Among those taken out of the Algonquin Hotel were Stephen Patterson and his wife. Mr. Patterson is a brother of John H. Patterson, the cash register manufacturer. Great anxiety had been felt for their safety and also for Mrs. Frank Patterson, a sister-in-law. The latter was found in her home on West Fifth Street.


In that section on the east side of the Miami River and north of the Mad River rescue work went forward with the two United States life-saving crews in charge. Hundreds of people living in upper stories and practically without food or water since Tuesday morning refused to leave their homes, believing they would have a better chance for safety there than elsewhere. Water and food were supplied them. Hundreds of others had left their homes, in some instances effecting exits by chopping holes through the roofs. Very few of these were accounted for.

While the flood was raging, hundreds of fires which started throughout the flooded States were left to consume millions of dollars worth of property, and to destroy many lives, because of the inability of the fire-fighters to get near the burning buildings

Copyright by Underwood & Underwood, N. Y. While the flood was raging, hundreds of fires which started throughout the flooded States were left to consume millions of dollars worth of property, and to destroy many lives, because of the inability of the fire-fighters to get near the burning buildings

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President John H. Patterson, of the National Cash Register Company, third man from the right, directing the work of rescue at Dayton, Ohio. Through his magnificent skill as an organizer, and his coolness of mind, scores of lives were saved that would otherwise have been lost, and a great deal of suffering was alleviated by his prompt measures of relief

Copyright by Underwood & Underwood, N. Y. President John H. Patterson, of the National Cash Register Company, third man from the right, directing the work of rescue at Dayton, Ohio. Through his magnificent skill as an organizer, and his coolness of mind, scores of lives were saved that would otherwise have been lost, and a great deal of suffering was alleviated by his prompt measures of relief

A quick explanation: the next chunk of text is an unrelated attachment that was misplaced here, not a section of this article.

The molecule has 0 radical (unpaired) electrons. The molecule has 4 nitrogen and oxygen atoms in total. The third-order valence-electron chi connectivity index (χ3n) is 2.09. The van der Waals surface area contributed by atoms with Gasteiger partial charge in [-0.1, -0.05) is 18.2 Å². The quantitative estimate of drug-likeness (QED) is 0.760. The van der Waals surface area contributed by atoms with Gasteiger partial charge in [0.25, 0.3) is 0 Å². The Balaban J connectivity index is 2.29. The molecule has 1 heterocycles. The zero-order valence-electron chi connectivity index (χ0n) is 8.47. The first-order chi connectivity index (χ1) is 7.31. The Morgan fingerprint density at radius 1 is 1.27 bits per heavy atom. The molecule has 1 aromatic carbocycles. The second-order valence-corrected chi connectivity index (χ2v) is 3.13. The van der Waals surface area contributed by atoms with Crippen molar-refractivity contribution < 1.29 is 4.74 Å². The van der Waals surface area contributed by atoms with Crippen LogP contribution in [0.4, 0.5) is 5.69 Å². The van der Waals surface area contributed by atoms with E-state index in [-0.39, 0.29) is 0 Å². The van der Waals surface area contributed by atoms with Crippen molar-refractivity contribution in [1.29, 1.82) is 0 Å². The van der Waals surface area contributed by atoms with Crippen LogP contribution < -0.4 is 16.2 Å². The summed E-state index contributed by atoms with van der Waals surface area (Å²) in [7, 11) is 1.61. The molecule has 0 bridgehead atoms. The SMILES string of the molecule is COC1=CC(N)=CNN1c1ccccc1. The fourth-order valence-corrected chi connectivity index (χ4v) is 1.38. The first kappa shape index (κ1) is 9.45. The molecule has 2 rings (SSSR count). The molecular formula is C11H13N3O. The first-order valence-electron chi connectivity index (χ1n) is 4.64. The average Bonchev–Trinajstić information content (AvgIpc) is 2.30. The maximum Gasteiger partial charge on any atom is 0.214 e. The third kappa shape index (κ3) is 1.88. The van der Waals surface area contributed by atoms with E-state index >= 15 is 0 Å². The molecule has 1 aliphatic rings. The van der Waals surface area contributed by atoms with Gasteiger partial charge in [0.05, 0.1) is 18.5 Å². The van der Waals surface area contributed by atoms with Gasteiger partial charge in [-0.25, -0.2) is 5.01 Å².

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73A central morgue was established at the Probate Court building, and as fast as possible identifications were made. Many of the bodies thus far recovered, however, presented difficulties in the way of identification.

Colonel Zimmerman reported that boatloads of provisions continuously were going into the still inundated districts. Milk for babies and medicine for invalids were not forgotten by the rescue squads. Governor Cox solved the problem of getting milk for Dayton's babies by confiscating in the name of the State the entire output of the Marysville dairies, and having it sent to the stricken city. The state also seized two cars of eggs at Springfield found in a railroad yard and sent them to Dayton.


The dead bodies were placed in coffins as soon as they were identified. These coffins and decent burial for the victims were paid for by the President of the National Cash Register Company, who footed most of the bills in the tremendous and efficient work of relief.

The weather was bitter cold, but the rain ceased to fall. Thousands of survivors who spent two nights marooned in buildings without light, heat or food on Friday night slept in warm beds.



The Recuperation of Dayton


Dayton passed Friday night in terror because of constant shooting by the militiamen. Just how many looters were killed was unknown, as information was refused. The facts figure only in military reports.

Fifty shots were fired between midnight and three o'clock Saturday morning within hearing of the main hospital quarters in the National Cash Register Building. Civil workers in the center of the town, where efforts were being made to clear away debris, reported that five looters were shot after midnight.